Now I'm up. My stomach hurts from being knotted for hours in the night. There is still the slight left over anxiety in my chest - not fully cast out, not fully in control. There is yet the need to reassert a sense of self, pick up the shatter bits from the floor by the bed and play jig saw puzzle for an hour or two. It'll be OK. I'll be OK.

Finally, I'll have to deal with the lingering messages of self loathing that are running around in my head like a song that's caught. Those will be harder to exorcise. Those come, unbidden, pretty much at will. But they rejoice in times of weakness like this. Times when anxiety has fought and won control of hours of my life.

But outside.

I'm fine - thanks for asking.

Tuesday, February 02, 2010

A Cold Place

It frightens me.


It's a soul less place.




I tense up when approaching.

Breathe again when it's behind me.

All it is ...

is a doorway.

It's a few blocks south of here on the west side of Yonge Street. Just a little past the corner. It's where things are sold. Drugs. Maybe sex. Certainly lives. The youth who hang there look old. They have hungry eyes and dead smiles. I have seen them and they have seen me. We look across at each other as if we are glancing at parallel universes. I can't imagine their lives. They can't imagine mine.

I don't know where the door goes to. I have never seen it open. There are rooms above the shops on Yonge and I'd guess that the stairs rise up into those spaces. But in my mind's eye, the stairs go down, descend to the very pits of hell. There, in the doorway one smells poverty and desperation, one sees hopelessness and need, one imagines skin worn perpetually cold.

We went by there a few days ago and there was no one there. This is rare. It's a busy doorway. It's a brisk trade. And the doorway seemed to be cavernous even though it's a shallow step off the street. The doorway seemed to have a life of it's own, as if more blood flowed through the concrete than does through the veins of the boys who hang there.

Sometimes, like last time, one of them calls to me. Across the great divide that separates our lives. 'Hey bud, you got a smoke?' I yell back, friendly like, 'Sorry, I don't smoke.' 'That's OK, man,' the kid says. I know he doesn't want a smoke from me - but he wanted something. Not charity. Not pity. Certainly not judgement. Maybe just - contact.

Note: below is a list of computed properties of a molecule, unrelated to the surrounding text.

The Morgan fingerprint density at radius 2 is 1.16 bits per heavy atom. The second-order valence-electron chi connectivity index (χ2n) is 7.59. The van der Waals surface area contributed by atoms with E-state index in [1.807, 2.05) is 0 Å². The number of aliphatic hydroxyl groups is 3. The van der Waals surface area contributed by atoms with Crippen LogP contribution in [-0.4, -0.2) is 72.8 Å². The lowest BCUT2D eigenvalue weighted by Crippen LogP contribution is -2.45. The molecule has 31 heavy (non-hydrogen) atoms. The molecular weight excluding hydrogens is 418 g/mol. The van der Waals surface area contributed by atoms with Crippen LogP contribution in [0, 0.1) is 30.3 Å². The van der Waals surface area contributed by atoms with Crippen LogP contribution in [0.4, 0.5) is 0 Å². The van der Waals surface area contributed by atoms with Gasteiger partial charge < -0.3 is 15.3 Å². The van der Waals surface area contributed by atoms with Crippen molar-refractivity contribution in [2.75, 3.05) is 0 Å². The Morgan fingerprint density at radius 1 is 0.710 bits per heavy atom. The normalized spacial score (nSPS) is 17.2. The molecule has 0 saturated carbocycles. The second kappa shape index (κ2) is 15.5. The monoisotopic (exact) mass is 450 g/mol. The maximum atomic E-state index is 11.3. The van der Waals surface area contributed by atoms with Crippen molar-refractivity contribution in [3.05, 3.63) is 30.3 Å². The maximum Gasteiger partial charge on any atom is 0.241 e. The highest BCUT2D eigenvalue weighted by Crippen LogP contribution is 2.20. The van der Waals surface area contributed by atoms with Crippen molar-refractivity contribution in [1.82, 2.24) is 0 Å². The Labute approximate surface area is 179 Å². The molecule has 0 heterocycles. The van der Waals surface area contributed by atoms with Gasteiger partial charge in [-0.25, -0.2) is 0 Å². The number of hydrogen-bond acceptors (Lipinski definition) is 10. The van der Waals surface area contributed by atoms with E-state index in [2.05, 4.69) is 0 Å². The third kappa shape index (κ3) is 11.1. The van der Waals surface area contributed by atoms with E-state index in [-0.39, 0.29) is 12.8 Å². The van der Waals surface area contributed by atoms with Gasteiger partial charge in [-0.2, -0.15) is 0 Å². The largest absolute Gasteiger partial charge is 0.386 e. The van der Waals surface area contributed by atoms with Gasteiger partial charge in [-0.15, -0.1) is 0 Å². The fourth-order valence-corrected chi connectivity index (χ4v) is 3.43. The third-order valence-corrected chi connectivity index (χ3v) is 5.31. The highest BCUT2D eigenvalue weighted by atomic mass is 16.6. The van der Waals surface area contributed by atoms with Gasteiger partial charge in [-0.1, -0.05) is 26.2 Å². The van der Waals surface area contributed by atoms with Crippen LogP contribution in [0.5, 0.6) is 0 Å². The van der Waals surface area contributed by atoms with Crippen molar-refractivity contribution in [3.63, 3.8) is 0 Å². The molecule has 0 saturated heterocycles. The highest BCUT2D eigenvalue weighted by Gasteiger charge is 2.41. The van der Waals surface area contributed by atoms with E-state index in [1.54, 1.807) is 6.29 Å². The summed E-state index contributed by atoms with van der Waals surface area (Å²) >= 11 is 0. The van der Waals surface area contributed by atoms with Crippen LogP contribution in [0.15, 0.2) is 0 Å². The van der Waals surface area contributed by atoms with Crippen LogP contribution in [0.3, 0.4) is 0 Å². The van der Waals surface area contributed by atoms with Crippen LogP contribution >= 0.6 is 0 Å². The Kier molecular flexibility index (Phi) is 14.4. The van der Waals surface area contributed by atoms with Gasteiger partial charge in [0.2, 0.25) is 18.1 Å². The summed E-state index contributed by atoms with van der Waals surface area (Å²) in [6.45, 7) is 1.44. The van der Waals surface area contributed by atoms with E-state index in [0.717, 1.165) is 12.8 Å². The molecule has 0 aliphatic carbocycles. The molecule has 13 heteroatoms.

I pushed away fear of him, the others and the doorway, to speak to him. I imagine he pushed away demons to speak to me. In a million moments that form a lifetime, what happened will mean nothing even 5 minutes later. But there was an instant of warmth, and instant where we pretended that we were all together on the same planet, it's all I had to give. At that moment, it seemed all he needed.

That night I dreamed the door opened, but I woke up, sweating, before I saw inside.

Monday, February 01, 2010

The Next Book

The book club is back. The book chosen is 'Deafening' by Frances Itani. I had not heard of this book until I asked readers of 'Rolling Around in My Head' to suggest books with characters with disabilities. One of my readers (I'm sorry, I don't remember who made the suggestion - leave a comment and take credit) suggested this book. What I did was take the suggestions and make a list of them. I then clipped them off a piece of paper and put them in a bowl and pulled out a book.

I was very wary of this as, for the book club, I have only put forward books that I had read and felt had something to offer up for discussion. But I have come to really trust my readers here and thought I'd like to give that decision over to a combination of a suggested choice and a chance draw. I did this several days ago. I nervously went over to the book store and bought the book. What if I hated it? But then, so what ... it's a book club - people will have differing opinions.

It was then decided in my mind that we'd go with this book. I was going to wait until the announcement to start reading the book. But then I finished 'Duty to the Dead' and 'The Incident Report' and this was next on the stack. What the heck, I thought, and picked it up.

I'm about half way through and I'm loving the book. The writer has such keen talent and manages to discuss deafness and sound and society with a dexterous touch. One moment in the book, right now, stands out. In my lectures I often asked a rhetorical question about the institutionalization of disabled children, 'What must it have felt like to have the institution doors close behind you and to stand alone facing your future?' Itani answers that question with a simple and profound simile. I never take pen to page in a book but I had to mark that page so I could go back to it. It was just so, right.

So, to join just sign up in the comments section. Then read the book and on the day either comment here or write a blog about the book and link in the comments for us to go and visit. We've been fortunate to have authors drop by a couple of times. If anyone (who knows) has a contact for Frances Itani, I'd love to ask her to join us. If not, I may have a guest blogger uniquely qualified to lead this discussion - but that's not yet known.

The book club will be held either the end of April or the first week of May. Please join in. It is a way to support author's who thoughtfully discuss disability through their writing. It is a way to discuss with each other the issues of disability. It is a way to broaden our experience of disability. It is ... after all ... a good thing.